Monday, June 22, 2009

Microsoft May Lose Some Fair-Weather Friends

I read the news of the release of Microsoft Security Essentials with some amusement.

One reason for my amusement is the notion that an operating system should require a separate product to ensure its security instead of having security built into its design.

The other reason is the anticipation of the impact this will have on that group of parasites in the Windows ecosystem. I'm talking about the makers of anti-virus software.

For a long time now, these companies have been less-than-honest players in the industry, revelling in the fact that the inherent vulnerabilities in Windows have given them a steady income stream and acting like they have the best interests of the customer at heart, when in fact they have always fought true advances in computer security that would have put them out of business.

The FUD from these players against Linux has been astounding. A common refrain is that "Linux is only secure because no one uses it. When its profile rises, hackers and malware writers will turn their attention to it." Really? How come IIS used to attract a disproportionate share of web server attacks in spite of Open Source Apache having twice its market share at the time? Surely it's badly-designed systems that invite attack.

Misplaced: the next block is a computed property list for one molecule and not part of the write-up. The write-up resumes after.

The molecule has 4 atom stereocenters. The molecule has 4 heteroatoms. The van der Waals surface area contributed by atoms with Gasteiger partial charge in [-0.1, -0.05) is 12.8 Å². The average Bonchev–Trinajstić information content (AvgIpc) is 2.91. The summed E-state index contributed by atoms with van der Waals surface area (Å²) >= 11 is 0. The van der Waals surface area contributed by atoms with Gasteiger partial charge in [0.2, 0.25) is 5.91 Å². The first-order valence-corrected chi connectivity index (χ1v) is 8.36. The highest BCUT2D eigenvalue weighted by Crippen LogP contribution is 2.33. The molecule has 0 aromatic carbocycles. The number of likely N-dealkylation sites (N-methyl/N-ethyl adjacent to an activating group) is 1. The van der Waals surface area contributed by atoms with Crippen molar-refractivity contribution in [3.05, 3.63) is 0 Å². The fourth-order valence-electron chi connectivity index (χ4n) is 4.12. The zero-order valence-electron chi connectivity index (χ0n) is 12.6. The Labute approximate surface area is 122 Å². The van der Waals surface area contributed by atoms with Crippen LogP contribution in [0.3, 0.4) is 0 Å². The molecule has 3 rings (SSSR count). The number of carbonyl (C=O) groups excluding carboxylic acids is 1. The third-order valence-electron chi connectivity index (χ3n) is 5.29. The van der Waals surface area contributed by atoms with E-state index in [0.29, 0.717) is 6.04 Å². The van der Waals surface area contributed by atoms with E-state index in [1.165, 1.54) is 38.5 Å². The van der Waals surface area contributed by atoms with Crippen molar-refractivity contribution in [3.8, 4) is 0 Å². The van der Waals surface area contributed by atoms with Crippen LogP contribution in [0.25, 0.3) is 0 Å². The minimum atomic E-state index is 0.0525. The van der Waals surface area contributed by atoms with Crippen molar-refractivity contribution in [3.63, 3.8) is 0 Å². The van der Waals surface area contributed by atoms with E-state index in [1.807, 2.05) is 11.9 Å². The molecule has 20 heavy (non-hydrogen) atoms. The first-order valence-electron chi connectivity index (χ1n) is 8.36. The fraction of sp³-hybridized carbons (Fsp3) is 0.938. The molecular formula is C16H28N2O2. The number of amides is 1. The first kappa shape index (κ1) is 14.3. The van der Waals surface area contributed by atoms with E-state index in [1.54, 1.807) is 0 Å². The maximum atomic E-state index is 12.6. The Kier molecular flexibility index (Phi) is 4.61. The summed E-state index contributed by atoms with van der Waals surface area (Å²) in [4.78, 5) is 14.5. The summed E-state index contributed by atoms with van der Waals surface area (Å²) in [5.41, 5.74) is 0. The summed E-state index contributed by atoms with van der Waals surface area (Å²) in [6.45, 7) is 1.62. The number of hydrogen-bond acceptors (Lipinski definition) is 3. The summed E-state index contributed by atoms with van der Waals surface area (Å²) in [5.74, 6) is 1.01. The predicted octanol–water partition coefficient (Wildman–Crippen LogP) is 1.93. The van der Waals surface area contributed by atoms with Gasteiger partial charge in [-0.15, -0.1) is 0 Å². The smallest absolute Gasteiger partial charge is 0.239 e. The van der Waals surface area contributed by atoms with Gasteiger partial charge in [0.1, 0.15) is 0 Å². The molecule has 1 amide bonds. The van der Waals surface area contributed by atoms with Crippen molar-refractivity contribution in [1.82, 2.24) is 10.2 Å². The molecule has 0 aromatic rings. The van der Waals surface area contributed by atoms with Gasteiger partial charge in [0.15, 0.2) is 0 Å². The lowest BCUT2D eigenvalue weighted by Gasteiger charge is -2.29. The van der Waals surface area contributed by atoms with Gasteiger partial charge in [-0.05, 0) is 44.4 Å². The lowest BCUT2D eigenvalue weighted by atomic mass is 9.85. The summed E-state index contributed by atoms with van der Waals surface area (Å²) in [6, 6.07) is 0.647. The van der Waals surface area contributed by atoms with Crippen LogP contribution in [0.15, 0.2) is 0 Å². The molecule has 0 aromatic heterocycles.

These folk even try and sell anti-virus software for Linux! This would certainly fool people who don't realise that Linux itself is the best anti-virus software you can install on your computer. I haven't been hit by malware since 1997, when I first installed Slackware Linux on my PC.

So what will Microsoft's announcement of free anti-virus protection do to the likes of McAfee and Symantec? While users will probably be going, "It's about time," I can imagine a very different reaction at these companies.

I'm not shedding any tears, though.

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